The University of Manitoba is now accepting applications for its interdisciplinary master’s degree in human rights. (screenshot)
The first interdisciplinary human rights graduate degree program in Canada will be starting soon, spearheaded by the director of peace and conflict studies at the University of Manitoba, Dr. Adam Muller, who helped design it.
The new degree will be the first of its kind in the country. Offered by the faculty of law at the U of M, it will train students for careers in human rights work in collaboration with the university’s faculties of arts, education and social work, as well as the Centre for Human Rights Research. Up until now, students wanting an interdisciplinary education in human rights law, theory and qualitative research methods had to go to the United States or Europe.
“We’re going to be training generations of students to serve domestically and abroad in a way that’s deeply inflected by rights, culture and ideas of dignity and social justice that, I think, in some ways, is uniquely Canadian and importantly Canadian,” Muller told the Independent.
“It’s worth noting that, when South Africa transitioned from an apartheid to a post-apartheid state, and they needed to rewrite their constitution, and particularly their charter of rights and freedoms, they drew upon the Canadian model and used Canadian jurists to assist in that drafting process.”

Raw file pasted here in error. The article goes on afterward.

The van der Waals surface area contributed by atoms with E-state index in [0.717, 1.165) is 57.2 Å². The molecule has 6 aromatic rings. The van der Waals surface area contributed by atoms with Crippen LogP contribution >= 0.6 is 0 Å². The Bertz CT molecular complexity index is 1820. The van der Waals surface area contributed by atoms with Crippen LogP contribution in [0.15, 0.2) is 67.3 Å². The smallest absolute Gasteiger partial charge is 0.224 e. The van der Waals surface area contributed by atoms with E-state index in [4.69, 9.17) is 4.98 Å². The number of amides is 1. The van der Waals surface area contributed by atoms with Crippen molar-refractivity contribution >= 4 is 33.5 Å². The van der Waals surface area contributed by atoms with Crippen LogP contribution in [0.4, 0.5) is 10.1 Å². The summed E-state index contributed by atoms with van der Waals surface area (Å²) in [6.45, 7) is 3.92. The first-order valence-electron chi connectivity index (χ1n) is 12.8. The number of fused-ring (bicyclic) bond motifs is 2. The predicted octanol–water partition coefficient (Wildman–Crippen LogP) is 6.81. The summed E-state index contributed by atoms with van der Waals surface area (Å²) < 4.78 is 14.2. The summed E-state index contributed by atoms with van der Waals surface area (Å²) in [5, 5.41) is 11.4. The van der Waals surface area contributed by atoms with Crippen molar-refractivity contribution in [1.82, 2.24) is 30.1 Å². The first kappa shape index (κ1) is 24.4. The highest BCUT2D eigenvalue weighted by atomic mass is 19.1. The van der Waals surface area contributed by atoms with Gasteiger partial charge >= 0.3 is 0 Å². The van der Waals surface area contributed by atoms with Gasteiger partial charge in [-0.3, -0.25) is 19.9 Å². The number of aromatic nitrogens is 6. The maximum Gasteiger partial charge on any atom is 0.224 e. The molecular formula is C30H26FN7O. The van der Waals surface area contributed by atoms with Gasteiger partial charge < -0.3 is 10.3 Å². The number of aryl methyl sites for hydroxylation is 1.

Muller spent the first nine years of his life in South Africa. His family emigrated from there in the late 1970s in the wake of the Soweto Uprising, for political and other reasons. In addition to his position at the U of M, he is also the first vice-president of the International Association of Genocide Scholars.
Most of his work is about representations by artists of mass violence and atrocity, said Mueller. “So, I’m particularly interested in photographers, but also painters, musicians … people who try to give shape to unimaginable violence with the view of educating people about it.”
While there are other master’s of human rights programs in Canada, this is the first interdisciplinary master of human rights program in the country, said Muller.
The program will be housed in the faculty of law for a number of reasons, he said, the main one being that the language of human rights is first and foremost a legal language.
While other aspects of the program will look at the philosophical, sociological and anthropological discourses, Muller said, “There are different cultural inflections on the idea of human rights, partly because of the [perspective] that human rights practitioners have – an idea of a universal moral subject, which is complicated when you look at it anthropologically. Not all communities around the world share the same moral presuppositions, so those differences matter in terms of the understanding of global rights culture.”
While students will be encouraged to be human rights champions and advocates, the aim is that they not be so in a naïve way. “We want them to actually understand that human rights can be seen by other people as potentially unwelcome, super-impositions of a Western frame of reference over indigenous ways of thinking about the relationship with a person to the group,” said Muller.